Waking up early is a very good use of time; for it reminds us soon that we are still alive and provides an opportunity to bring in a full day's harvest before we've even had our breakfast. With just a few nights of practice, our own mind will become trained to gently nudge consciousness from sleep, even before the alarm by the bedside can sound, and we lift our heads with some satisfaction that our instinct is then more keenly tuned than our watch to the clockwork machinations of heaven and earth.
The first thing I do each day is read a chapter of my Bible. As, though I am a non-believer, I find the book interesting; like a glimpse down some long corridor of history and imagination to witness the stories, ideas and beliefs of the people who helped to lay the foundation stones of my own culture and traditions. Also, reading the Bible does inform my other reading; as I am most fond of nineteenth-century literature, which genre frequently references Bible quotes and concepts. Such delight to recognize a favorite author's own Bible journey in the course of their writing, such as the following quote from Thoreau:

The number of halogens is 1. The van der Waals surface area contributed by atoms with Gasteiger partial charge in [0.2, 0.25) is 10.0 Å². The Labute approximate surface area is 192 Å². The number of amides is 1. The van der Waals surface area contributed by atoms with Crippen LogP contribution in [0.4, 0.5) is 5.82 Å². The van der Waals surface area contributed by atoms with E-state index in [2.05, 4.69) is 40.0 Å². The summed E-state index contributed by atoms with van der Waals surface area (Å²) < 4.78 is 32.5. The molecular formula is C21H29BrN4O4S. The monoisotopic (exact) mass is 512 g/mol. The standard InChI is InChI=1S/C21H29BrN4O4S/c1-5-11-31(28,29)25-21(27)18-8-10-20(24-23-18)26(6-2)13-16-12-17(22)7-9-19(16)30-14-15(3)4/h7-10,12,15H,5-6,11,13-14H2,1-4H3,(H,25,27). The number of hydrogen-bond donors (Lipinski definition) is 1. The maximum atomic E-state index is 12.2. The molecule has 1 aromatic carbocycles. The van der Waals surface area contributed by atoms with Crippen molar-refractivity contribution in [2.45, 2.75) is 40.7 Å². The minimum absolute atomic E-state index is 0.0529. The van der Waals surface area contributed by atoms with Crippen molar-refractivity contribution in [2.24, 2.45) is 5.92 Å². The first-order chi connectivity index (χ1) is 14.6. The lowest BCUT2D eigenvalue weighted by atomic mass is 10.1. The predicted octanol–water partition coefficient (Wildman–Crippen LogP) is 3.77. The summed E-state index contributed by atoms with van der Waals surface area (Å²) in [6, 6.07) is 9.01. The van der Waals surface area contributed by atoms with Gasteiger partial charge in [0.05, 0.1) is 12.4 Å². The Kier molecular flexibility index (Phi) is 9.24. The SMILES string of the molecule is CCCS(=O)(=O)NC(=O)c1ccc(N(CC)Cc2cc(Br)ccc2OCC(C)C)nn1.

What is man but a thawing mass of clay?
And so, I will rise every day before my family, before my neighbors perhaps, and before the sun even. I will then pad softly through the darkness to my desk and open my Bible, to read under the soft incandescence of a single bulb. I'll read one chapter a day, every day, as I've done for so many years; another step in my lifetime's march through and around, and around, and around again, the Bible; moving at a standard rate of one orbit of God's story every three and a quarter years. Such a good use of time. Though the effort may never gain me heaven, and only a lifetime of purposeful and deeply satisfying mortal joy.
Reading the Bible every day then, is indeed a very good use of my time.
My name is Kurt Bell.
You can learn more about The Good Life in my book Going Alone.
Be safe... But not too safe.